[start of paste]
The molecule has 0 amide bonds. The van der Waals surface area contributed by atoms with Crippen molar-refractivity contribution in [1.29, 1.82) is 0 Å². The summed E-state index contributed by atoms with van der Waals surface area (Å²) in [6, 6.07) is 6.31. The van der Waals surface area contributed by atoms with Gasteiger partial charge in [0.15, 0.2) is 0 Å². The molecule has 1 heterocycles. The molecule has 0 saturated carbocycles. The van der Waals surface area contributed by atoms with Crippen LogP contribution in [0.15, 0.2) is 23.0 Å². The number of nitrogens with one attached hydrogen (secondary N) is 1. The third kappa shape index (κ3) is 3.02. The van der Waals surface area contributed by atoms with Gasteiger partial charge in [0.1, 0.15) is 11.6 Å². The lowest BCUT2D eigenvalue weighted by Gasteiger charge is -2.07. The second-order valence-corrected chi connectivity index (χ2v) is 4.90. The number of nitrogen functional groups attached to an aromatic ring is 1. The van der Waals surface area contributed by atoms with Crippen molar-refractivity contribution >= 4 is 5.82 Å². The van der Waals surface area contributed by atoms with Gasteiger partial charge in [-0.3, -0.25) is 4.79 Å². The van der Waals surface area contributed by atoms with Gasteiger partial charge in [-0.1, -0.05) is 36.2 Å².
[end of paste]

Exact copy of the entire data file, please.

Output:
The molecule has 0 amide bonds. The van der Waals surface area contributed by atoms with Crippen molar-refractivity contribution in [1.29, 1.82) is 0 Å². The summed E-state index contributed by atoms with van der Waals surface area (Å²) in [6, 6.07) is 6.31. The van der Waals surface area contributed by atoms with Gasteiger partial charge in [0.15, 0.2) is 0 Å². The molecule has 1 heterocycles. The molecule has 0 saturated carbocycles. The van der Waals surface area contributed by atoms with Crippen LogP contribution in [0.15, 0.2) is 23.0 Å². The number of nitrogens with one attached hydrogen (secondary N) is 1. The third kappa shape index (κ3) is 3.02. The van der Waals surface area contributed by atoms with Gasteiger partial charge in [0.1, 0.15) is 11.6 Å². The lowest BCUT2D eigenvalue weighted by Gasteiger charge is -2.07. The second-order valence-corrected chi connectivity index (χ2v) is 4.90. The number of nitrogen functional groups attached to an aromatic ring is 1. The van der Waals surface area contributed by atoms with Crippen molar-refractivity contribution >= 4 is 5.82 Å². The van der Waals surface area contributed by atoms with Gasteiger partial charge in [-0.3, -0.25) is 4.79 Å². The van der Waals surface area contributed by atoms with Gasteiger partial charge in [-0.1, -0.05) is 36.2 Å².